Today’s podcast is part one of a chat with Aebhric O’Kelly the founder and Dean Emeritus of the College of Remote and Offshore Medicine (COROM) about Improvised medicine. I will be the first to say, as cool as it is to learn Improvised techniques, this is an emergency plan, not a way to lighten your ruck. We run through items for MARCH and principles to apply to this problem. This is only part one, so plenty more in the next episode, when we go through PFC and improvised gear.
Dennis talks with Ephraim Mattos, Founder of Stronghold Rescue and Relief, about his work in Burma. He spent the last six months there, amidst security crises and medical emergencies. Burma’s ethnic minorities are resisting subjugation, and the mountainous borders provide relative safe areas. Still, things are pretty dire. On top of internal conflicts, there’s interference from the Russians and Chinese. On the medical front…
This episode, is all about “Versed.” We’ve got Kevin and Paul here, chatting about patient positioning and the intricacies of using Versed, a benzodiazepine, for sedation. They touch on how different patients react to the drug, emphasizing the art of medicine over strict calculations, especially in challenging scenarios. The podcast delves into dosing strategies, dealing with hemodynamically unstable patients, and the complexities of maintaining sedation during procedures. Remember, every patient is unique, so adapt the approach accordingly.
In our work within the domain of Special Operations medicine, situational awareness, precise coordination and effective decision-making are key factors for success. Whether it is in the high-stakes realm of aviation or the critical environment of the operating room, the implementation of time-outs has proven to be a valuable practice. These time-outs provide a structured approach for teams to pause, reassess, and align their actions, ensuring that everyone involved is fully informed and prepared for the tasks at hand. The Tactical Time-out Format brings this concept to the SOF-medical setting…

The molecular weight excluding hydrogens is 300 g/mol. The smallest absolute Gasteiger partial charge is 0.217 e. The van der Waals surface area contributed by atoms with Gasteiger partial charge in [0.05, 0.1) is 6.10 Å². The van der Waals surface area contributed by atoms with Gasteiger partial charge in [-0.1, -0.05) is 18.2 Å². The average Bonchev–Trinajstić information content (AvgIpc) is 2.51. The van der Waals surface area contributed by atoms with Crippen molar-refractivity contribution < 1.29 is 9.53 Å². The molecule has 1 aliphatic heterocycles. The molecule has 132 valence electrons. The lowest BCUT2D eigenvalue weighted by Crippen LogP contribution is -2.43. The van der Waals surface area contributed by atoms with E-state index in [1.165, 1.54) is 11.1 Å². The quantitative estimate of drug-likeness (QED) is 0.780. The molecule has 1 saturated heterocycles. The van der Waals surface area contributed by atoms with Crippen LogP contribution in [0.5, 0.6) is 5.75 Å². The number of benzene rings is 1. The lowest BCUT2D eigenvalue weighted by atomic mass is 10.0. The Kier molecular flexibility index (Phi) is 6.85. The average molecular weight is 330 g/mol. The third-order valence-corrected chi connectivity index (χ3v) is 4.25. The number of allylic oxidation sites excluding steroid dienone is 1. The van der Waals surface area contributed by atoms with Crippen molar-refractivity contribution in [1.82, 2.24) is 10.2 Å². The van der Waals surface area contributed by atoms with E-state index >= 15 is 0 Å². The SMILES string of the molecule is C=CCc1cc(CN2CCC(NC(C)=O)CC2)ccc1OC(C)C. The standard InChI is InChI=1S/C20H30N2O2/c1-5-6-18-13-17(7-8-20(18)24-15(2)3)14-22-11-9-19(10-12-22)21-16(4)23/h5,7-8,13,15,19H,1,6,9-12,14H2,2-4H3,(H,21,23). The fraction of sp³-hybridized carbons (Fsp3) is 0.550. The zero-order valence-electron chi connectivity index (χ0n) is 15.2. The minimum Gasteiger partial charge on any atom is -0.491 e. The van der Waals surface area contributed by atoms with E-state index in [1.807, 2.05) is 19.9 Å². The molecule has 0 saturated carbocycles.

Today, Winston and I dive into pain pathways. You know, those definitions of pain like visceral or psychogenic, they’ve never helped me treat pain practically. So, understanding the nervous system might just boost my pain management skills. The pain pathway consists of transduction, where energy turns into nerve impulses, ascending pathways, spinal cord travel, brain processing, and descending pathways. Remember, understanding the whole system aids better pain management.
Welcome back to the PFC Podcast. Today, we’ve got Regan on the show discussing her thesis on unconventional medical networks. She’s an emergency medicine physician with extensive experience in special operations and unconventional warfare scenarios. Her thesis delves into the difficulties in the establishment and operation of medical networks in challenging environments. They explore historical examples like the Yugoslavian resistance, highlighting the importance of proximity to the frontline and adaptability. Regan emphasizes the need for cognitive agility and understanding local resources when providing medical aid. Cooperation with allies and partners is vital for interoperability and empowering them to effectively respond to conflicts.
Dennis is joined by Aaron, an emergency medicine physician and medical toxicologist. In this episode they discuss carfentanil, a synthetic opioid used in the 2002 Moscow hostage rescue. Carfentanil can cause CNS depression, pinpoint pupils, respiratory depression, and decreased gut motility. Reversing its effects may require higher doses of naloxone. However, its potency and unknown modifications make it challenging to combat. We’re still waiting for better treatments and auto-injectors. In the field, it’s crucial to differentiate opioid overdoses from other injuries, considering opioids’ widespread use and potential for weaponization.
Welcome back to the PFC Podcast with Dennis and guest JR, discussing their work on the southern US border. Dr. JR Pickett, the Chief Deputy Medical Director for Austin, Texas, describes the rugged, rural regions they cover, far from major cities. The area experiences scorching temperatures, and many migrants pass through, making it crucial to provide medical assistance. They encounter accidents, venomous snakes, and challenging terrain.
This Clinical Practice Guideline was written by a fellow 18D with input from around the surgical community. It reconciles the differences between wound care done in a role 2 or 3 facility, such as serial debridement, with what is taught in the 18D Special…
In this podcast Dennis is joined by David and Tim discussing the topic of the non-profit organization, Return to Duty, and the important work these guys are doing for our service members. David shares his background, mentioning his experience as a combat medic and his transition into the field of endoscopic spine treatment. He talks about his own spine injury and how it led him to realize the need for better options for military members. They formed a network of trusted surgeons and started informally helping others.